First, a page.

- Hill-station monkeys Head up to Shimla (Himachal Pradesh) or Matheran (Maharashtra) for close encounters with cheeky monkeys (but not too close…they can be vicious!).
- Lions, Gujarat Go on safari through Gir National Park at dusk or dawn and spot the only Asiatic lions in existence.
- Keoladeo National Park, Rajasthan Rent bikes for a leisurely cycle around this lakeside bird reserve.
- Autorickshaws, anywhere Bump thrillingly along at top speed in these child-scale vehicles.
- Bikes, Delhi Older children who are competent riders, and toddlers who can fit in a child seat, can enjoy a DelhiByCycle tour.
- Toy train, Darjeeling, West Bengal Take a joy ride on the cute-as-a-button steam train from Darjeeling to Ghum and back.
- Hand-pulled rickshaw, Matheran, Maharashtra From this monkey-infested hill station you can continue to the village on horseback or in a hand-pulled rickshaw.
- Houseboat, canoe or kayak, Alappuzha (Alleppey), Kerala Go boating on the state's beautiful backwaters, with lots of interesting stops en route. If you hit town on the second Saturday in August, take the kids to see the spectacular Nehru Trophy boat race.
- Palolem, Goa Plump for a beachfront palm-thatched hut and take it easy at beautiful Palolem beach, with Goa's shallowest, safest waters.
- Patnem, Goa Kick back at peaceful Patnem, with its appealing beach and cool, calm, child-friendly restaurants.
- Kovalam, Kerala Family-friendly beach area.
- Varkala, Kerala Also family-friendly, Papanasham Beach comes with a stunning cliffside backdrop.
- Havelock, Andaman Islands Splash about in the shallows at languid Havelock Island (Swaraj Dweep), where there’s also fabulous snorkelling and diving.
Before You Go
- Look at climate charts; choose your dates to avoid the extremes of temperature that may put younger children at risk.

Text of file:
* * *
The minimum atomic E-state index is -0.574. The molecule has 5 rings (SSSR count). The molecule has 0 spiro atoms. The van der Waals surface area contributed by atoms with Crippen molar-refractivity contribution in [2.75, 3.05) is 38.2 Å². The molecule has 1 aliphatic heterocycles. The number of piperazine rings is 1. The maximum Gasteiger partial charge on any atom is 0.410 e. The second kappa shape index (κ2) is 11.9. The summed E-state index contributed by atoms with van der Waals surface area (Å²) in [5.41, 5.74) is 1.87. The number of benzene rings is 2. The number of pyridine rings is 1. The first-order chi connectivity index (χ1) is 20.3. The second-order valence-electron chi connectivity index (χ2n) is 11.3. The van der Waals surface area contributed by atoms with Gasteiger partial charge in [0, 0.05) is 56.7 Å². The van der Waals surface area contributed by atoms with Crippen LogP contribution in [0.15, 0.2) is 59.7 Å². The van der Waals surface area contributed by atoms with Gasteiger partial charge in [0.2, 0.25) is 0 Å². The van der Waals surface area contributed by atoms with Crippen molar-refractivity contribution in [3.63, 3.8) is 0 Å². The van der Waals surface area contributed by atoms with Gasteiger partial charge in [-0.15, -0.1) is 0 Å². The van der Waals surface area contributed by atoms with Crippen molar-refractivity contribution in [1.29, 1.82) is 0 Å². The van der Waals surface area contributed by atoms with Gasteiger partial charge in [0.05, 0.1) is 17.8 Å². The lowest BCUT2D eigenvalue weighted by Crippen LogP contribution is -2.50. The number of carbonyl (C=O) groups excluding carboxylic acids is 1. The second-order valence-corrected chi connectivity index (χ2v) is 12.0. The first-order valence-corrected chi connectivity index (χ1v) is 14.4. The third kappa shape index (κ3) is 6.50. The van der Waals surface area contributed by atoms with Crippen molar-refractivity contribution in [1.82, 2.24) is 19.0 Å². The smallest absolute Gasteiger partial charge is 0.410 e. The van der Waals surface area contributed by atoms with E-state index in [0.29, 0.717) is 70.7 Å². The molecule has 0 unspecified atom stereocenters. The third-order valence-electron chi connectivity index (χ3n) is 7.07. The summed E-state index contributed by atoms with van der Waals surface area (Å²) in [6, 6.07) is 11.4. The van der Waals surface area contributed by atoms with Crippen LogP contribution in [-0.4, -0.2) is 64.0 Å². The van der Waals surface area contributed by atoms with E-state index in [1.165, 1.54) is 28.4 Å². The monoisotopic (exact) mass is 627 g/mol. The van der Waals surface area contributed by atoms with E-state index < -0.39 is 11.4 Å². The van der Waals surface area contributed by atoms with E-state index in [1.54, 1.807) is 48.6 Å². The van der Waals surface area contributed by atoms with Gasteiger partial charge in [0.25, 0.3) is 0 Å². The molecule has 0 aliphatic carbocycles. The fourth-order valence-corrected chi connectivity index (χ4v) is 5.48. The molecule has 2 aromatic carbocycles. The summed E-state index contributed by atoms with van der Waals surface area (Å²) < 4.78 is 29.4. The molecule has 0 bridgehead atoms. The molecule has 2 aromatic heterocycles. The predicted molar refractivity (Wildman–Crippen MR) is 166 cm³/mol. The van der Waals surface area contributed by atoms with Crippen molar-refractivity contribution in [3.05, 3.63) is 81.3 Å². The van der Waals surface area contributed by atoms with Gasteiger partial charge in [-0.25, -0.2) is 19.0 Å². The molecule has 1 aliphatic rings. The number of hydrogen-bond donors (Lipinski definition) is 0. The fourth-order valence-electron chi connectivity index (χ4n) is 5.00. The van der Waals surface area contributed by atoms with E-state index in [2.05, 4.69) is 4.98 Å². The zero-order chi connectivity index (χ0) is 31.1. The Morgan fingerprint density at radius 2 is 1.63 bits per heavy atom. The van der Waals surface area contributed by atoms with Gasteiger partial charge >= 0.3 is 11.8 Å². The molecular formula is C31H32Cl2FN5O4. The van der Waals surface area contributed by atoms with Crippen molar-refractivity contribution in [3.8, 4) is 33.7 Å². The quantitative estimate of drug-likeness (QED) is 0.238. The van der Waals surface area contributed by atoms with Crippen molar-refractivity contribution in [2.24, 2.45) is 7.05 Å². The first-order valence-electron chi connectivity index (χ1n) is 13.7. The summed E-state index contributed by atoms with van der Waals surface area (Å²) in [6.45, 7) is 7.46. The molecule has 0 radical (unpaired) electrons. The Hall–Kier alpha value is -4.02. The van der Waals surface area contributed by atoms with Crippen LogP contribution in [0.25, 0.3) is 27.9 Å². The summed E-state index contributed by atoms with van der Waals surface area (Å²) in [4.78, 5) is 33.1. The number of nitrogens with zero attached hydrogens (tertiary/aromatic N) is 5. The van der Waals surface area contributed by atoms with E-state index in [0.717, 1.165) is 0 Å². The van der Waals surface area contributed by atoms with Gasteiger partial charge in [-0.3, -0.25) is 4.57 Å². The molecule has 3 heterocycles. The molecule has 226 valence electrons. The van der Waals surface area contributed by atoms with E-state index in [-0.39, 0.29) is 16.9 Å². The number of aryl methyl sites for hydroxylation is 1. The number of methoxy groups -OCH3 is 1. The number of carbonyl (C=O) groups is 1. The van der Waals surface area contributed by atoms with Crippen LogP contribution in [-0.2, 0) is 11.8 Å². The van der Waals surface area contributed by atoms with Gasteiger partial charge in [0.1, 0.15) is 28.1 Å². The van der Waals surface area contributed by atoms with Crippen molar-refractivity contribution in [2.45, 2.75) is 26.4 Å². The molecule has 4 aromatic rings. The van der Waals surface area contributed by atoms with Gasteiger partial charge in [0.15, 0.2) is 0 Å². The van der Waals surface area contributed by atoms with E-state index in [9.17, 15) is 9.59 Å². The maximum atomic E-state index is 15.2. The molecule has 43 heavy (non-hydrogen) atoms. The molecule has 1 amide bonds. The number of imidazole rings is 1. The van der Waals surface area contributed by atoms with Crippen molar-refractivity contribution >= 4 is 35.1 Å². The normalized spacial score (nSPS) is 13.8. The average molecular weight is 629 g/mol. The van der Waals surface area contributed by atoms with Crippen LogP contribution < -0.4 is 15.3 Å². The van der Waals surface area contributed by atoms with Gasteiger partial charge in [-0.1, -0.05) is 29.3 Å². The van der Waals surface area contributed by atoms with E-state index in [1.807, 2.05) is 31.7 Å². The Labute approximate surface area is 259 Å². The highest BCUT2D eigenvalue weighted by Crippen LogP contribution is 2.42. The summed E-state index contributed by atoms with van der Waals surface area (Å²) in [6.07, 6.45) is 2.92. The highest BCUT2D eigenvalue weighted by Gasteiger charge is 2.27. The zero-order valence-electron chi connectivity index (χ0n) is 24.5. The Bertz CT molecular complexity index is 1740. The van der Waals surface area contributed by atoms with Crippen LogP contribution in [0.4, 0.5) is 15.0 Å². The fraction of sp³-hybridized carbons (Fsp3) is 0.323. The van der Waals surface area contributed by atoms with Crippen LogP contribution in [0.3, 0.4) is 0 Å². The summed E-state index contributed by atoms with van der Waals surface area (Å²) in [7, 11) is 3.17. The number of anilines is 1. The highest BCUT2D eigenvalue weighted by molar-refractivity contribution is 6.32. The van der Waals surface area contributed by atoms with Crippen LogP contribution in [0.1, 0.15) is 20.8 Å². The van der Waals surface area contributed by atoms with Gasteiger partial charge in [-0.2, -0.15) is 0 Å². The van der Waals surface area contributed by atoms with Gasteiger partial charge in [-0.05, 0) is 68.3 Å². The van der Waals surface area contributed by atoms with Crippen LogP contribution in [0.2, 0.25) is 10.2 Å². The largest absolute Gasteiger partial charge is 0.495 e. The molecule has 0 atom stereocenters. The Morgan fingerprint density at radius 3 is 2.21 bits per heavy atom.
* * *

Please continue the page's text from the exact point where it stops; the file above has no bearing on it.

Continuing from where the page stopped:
- Visit your doctor to discuss vaccinations, health advisories and other heath-related issues involving your children well in advance of travel.
- For more tips on travel in India, and firsthand accounts of travels in the country, pick up Lonely Planet’s Travel with Children or visit the Thorn Tree forum at www.lonelyplanet.com/thorntree.
What to Pack
You can also get these items in many parts of India:
- Disposable or washable nappies, nappy-rash cream (Calendula cream works well against heat rash, too), extra bottles, wet wipes, infant formula and canned, bottled or rehydratable food.
- A fold-up baby bed or the lightest travel cot you can find (companies such as KidCo make excellent pop-up tent-style beds), since hotel cots may prove precarious. Don't take a stroller/pushchair: this will be impractical, as pavements are often scarce. A much better option for smaller kids is a baby-carrier backpack, so the child is lifted up and out of the throng (and will have a superb view).
- A few less-precious toys that won’t be mourned if lost or damaged.
- A swimming jacket, life jacket or water wings for the sea or pool.
- Good sturdy footwear.
- Books, audiobooks and activity books, for whiling away long journeys.
- Insect repellent, mosquito nets, hats and sun lotion.
- India offers such an array of accommodation options – from beach huts to five-star bubbles – that you’re bound to be able to find something that will appeal to the whole family.